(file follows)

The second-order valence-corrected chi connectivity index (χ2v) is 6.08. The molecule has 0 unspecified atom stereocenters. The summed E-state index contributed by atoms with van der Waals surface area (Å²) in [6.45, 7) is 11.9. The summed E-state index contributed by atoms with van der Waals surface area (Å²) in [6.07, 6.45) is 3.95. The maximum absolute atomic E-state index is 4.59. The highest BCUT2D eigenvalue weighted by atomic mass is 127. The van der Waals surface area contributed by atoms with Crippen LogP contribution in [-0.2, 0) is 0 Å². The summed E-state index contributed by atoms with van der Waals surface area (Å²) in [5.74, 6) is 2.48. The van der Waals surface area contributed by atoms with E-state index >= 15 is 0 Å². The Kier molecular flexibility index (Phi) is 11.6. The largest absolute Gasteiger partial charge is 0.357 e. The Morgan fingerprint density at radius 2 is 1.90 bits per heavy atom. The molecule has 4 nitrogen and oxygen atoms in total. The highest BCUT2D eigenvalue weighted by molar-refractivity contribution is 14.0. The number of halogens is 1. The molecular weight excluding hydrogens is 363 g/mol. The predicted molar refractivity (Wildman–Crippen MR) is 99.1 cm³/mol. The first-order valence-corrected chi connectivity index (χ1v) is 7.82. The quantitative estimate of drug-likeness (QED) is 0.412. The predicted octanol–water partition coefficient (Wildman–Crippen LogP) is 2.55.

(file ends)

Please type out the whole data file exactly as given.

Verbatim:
The second-order valence-corrected chi connectivity index (χ2v) is 6.08. The molecule has 0 unspecified atom stereocenters. The summed E-state index contributed by atoms with van der Waals surface area (Å²) in [6.45, 7) is 11.9. The summed E-state index contributed by atoms with van der Waals surface area (Å²) in [6.07, 6.45) is 3.95. The maximum absolute atomic E-state index is 4.59. The highest BCUT2D eigenvalue weighted by atomic mass is 127. The van der Waals surface area contributed by atoms with Crippen LogP contribution in [-0.2, 0) is 0 Å². The summed E-state index contributed by atoms with van der Waals surface area (Å²) in [5.74, 6) is 2.48. The van der Waals surface area contributed by atoms with E-state index >= 15 is 0 Å². The Kier molecular flexibility index (Phi) is 11.6. The largest absolute Gasteiger partial charge is 0.357 e. The Morgan fingerprint density at radius 2 is 1.90 bits per heavy atom. The molecule has 4 nitrogen and oxygen atoms in total. The highest BCUT2D eigenvalue weighted by molar-refractivity contribution is 14.0. The number of halogens is 1. The molecular weight excluding hydrogens is 363 g/mol. The predicted molar refractivity (Wildman–Crippen MR) is 99.1 cm³/mol. The first-order valence-corrected chi connectivity index (χ1v) is 7.82. The quantitative estimate of drug-likeness (QED) is 0.412. The predicted octanol–water partition coefficient (Wildman–Crippen LogP) is 2.55.